Regularly I have to bear surprised or even uncomprehending looks from my work colleagues at school when holidays are approaching. My colleague teachers are happily escaping to the US, the Maldives or Italy while to them I prepare travels to apparently totally boring and rather unknown places.
For a few years I've spent a considerable time of my holidays in the archives of generous equestrian personalities or libraries of national riding schools with the only aim to find out "where did we come from in dressage?"
More than a few ask why on earth do we need to know what happened 30, 60 or even more years ago? Do is really bear relevance? Of course one can enjoy dressage as a rider or onlooker without knowing anything about the history of this sport, but to get to know the roots and the long way dressage has come in many aspects means to really try to understand why dressage is what it is today: its achievements as well as its problems. To know where dressage came from means to know where it is now. Finding out is an ongoing task.
My aspiration are not only to reproduce common knowledge, but to go beyond. Wherever it was possible I asked witnesses to write down their own impressions as far as this still was possible. The more something belongs to the past, naturally the more difficult, sometimes impossible, the process became. Still there is an incredible thrill discovering material you haven't seen before, taking long looks at old photos hidden in leather framed photo books, each telling a story of their own.
Sometimes places add an additional fascination to things just discovered. One of my fondest memories of the journey down history lane is me sitting in rance's magnificent Cavalry School in Saumur in the early spring sunshine and battling through the French written biography of French O-judge Colonel Margot, who rode exactly there many decades ago. Talk of inspiration!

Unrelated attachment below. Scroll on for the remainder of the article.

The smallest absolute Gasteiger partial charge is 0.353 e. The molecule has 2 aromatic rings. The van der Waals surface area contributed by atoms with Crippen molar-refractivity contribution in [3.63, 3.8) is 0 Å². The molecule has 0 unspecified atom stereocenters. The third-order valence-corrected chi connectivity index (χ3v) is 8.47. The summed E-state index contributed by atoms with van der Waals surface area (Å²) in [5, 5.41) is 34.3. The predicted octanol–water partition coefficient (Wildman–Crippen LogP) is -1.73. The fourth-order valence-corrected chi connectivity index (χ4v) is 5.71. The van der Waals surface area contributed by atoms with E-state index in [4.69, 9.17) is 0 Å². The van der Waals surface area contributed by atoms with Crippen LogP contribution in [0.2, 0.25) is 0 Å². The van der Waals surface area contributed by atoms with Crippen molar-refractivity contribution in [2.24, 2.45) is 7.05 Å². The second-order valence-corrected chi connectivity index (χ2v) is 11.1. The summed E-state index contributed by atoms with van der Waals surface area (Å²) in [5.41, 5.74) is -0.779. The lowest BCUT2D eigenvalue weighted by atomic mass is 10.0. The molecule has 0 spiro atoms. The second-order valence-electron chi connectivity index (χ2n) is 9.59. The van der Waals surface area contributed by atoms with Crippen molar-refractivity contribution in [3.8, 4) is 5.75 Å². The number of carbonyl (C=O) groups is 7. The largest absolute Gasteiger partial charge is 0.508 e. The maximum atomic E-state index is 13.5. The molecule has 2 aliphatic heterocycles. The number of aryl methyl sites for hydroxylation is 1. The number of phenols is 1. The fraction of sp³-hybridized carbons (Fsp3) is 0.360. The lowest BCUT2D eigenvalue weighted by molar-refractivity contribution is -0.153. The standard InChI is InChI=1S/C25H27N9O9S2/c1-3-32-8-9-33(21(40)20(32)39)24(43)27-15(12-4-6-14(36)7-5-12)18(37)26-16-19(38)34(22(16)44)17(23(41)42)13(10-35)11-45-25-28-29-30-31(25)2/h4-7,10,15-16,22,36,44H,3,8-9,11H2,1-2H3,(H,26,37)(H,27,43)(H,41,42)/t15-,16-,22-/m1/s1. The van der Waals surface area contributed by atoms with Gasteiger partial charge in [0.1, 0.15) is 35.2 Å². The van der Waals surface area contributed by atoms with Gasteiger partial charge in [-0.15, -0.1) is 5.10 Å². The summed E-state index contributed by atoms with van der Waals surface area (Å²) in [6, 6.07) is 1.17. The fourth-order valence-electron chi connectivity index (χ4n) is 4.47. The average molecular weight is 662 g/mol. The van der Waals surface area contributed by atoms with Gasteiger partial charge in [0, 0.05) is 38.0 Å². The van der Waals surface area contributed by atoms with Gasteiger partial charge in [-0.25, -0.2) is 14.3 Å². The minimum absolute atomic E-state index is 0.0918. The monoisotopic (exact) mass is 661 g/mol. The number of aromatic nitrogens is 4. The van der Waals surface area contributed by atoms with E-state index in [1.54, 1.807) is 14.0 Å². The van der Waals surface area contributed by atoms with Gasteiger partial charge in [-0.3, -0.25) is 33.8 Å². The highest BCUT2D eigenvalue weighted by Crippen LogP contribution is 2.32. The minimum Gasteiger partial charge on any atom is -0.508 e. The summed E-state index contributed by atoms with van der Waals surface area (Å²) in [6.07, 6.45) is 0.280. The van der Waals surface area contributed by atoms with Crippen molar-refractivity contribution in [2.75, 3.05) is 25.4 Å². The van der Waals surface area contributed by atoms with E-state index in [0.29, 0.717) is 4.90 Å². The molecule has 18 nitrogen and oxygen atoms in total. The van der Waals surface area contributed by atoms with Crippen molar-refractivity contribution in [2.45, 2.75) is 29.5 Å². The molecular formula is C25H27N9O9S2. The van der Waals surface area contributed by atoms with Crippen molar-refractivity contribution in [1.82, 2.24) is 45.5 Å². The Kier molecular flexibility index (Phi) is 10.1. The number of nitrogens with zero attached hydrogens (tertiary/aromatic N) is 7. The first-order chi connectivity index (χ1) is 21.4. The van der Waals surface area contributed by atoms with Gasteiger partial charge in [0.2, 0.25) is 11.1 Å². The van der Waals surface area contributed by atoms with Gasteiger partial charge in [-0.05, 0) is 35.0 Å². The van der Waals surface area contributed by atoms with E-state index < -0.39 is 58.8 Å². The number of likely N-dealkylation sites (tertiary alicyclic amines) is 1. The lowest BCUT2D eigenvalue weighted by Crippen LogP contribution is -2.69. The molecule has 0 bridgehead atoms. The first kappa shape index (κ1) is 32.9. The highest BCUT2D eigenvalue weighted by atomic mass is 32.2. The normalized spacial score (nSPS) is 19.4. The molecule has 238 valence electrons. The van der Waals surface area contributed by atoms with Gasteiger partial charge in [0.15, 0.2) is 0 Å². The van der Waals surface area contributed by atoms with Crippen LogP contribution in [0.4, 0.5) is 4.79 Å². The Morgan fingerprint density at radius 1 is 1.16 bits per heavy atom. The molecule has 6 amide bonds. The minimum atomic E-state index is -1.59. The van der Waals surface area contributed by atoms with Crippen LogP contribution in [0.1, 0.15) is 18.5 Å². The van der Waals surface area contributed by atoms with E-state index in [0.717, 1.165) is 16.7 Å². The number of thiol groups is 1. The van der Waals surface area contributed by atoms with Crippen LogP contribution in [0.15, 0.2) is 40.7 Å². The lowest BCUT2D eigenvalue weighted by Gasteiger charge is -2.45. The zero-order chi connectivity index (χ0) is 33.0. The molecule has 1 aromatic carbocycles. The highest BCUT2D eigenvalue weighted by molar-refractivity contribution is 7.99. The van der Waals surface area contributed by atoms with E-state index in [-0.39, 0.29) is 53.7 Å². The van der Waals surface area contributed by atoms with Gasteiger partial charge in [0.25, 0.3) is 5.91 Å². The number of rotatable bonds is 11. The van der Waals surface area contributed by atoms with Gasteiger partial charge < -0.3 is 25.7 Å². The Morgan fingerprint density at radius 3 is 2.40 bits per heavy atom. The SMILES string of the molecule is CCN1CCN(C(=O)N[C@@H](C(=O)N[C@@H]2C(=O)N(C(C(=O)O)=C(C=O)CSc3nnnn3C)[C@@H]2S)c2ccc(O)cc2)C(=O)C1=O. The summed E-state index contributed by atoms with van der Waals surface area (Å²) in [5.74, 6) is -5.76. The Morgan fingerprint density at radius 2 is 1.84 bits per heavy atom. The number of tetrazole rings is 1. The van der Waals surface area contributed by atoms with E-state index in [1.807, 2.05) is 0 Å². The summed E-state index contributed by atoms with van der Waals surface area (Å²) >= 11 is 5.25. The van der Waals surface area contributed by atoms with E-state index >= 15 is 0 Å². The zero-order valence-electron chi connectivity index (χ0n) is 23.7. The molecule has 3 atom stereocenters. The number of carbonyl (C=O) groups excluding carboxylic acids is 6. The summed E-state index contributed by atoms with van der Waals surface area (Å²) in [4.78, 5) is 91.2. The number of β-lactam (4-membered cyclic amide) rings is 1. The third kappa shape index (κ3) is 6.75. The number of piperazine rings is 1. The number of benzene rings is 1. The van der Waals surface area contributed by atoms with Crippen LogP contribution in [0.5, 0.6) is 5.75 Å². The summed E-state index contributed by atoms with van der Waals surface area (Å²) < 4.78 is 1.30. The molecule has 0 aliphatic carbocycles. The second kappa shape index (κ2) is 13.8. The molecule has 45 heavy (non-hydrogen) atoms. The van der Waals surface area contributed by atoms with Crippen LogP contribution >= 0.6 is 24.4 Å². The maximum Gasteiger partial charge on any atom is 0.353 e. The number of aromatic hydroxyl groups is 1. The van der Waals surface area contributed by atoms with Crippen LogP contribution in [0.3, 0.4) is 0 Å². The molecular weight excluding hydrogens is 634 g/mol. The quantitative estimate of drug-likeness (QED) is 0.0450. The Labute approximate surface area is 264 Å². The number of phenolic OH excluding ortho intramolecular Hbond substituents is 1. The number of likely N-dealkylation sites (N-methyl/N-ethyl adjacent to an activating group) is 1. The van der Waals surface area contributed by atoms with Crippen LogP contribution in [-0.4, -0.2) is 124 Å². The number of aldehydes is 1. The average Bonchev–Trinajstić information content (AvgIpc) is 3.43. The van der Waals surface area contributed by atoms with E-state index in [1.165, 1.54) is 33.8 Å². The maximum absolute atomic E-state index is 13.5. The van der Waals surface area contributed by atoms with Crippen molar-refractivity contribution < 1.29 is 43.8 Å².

However there have also been hours of grind work: searching for photos in an archive of 10,000 dressage pictures, dating back to the pre-digital age of slides and contact copies which need to be scanned. Digging into books in three different languages, not counting articles and original riders' reports, putting them together for the parts of the series like a puzzle of a perceived 10,000 pieces. To me there is no grind work more fun!
I am extraordinarily grateful to all people who helped me along the path of history in the past years. All riders, trainers, journalists and judges who contributed their memories and experiences and produced own texts. They generously opened their private photo archives.
My special thanks go to the German retired I-judge and history expert Angelika Frömming who was most supportive and beyond all measure generous in every way during my time in Warendorf.
Another special thanks goes out to the late Georg Wahl who sparked my interest for dressage history in my late teenage years and kept the fire burning until his death in 2013. He was never short of anecdotes from 80 years amongst horses. Colonel Christian Carde from France introduced me to the French school of dressage which played such an important part in the history of the sport and he has supported my research in his country. The staffers of the Documentation Centre at France's National Riding School are very patient when I overheated their copy maching. Thank you also to Ruth Klimke who generously opened her huge private archive several times and last not least I send a big thanks to former Danish I-judge and equestrian journalist Jytte Lemkow who provided material on the Danish topics.
I have to give ultimate credit to Swiss photographer Elisabeth Weiland who offered her extensive archive for our use and enabled us to illustrate the history from the 1960s onwards. Without the help of all these people it wouldn't have been possible to do this journey down the history lane.
by Silke Rottermann for Eurodressage
Eurodressage's HISTORY section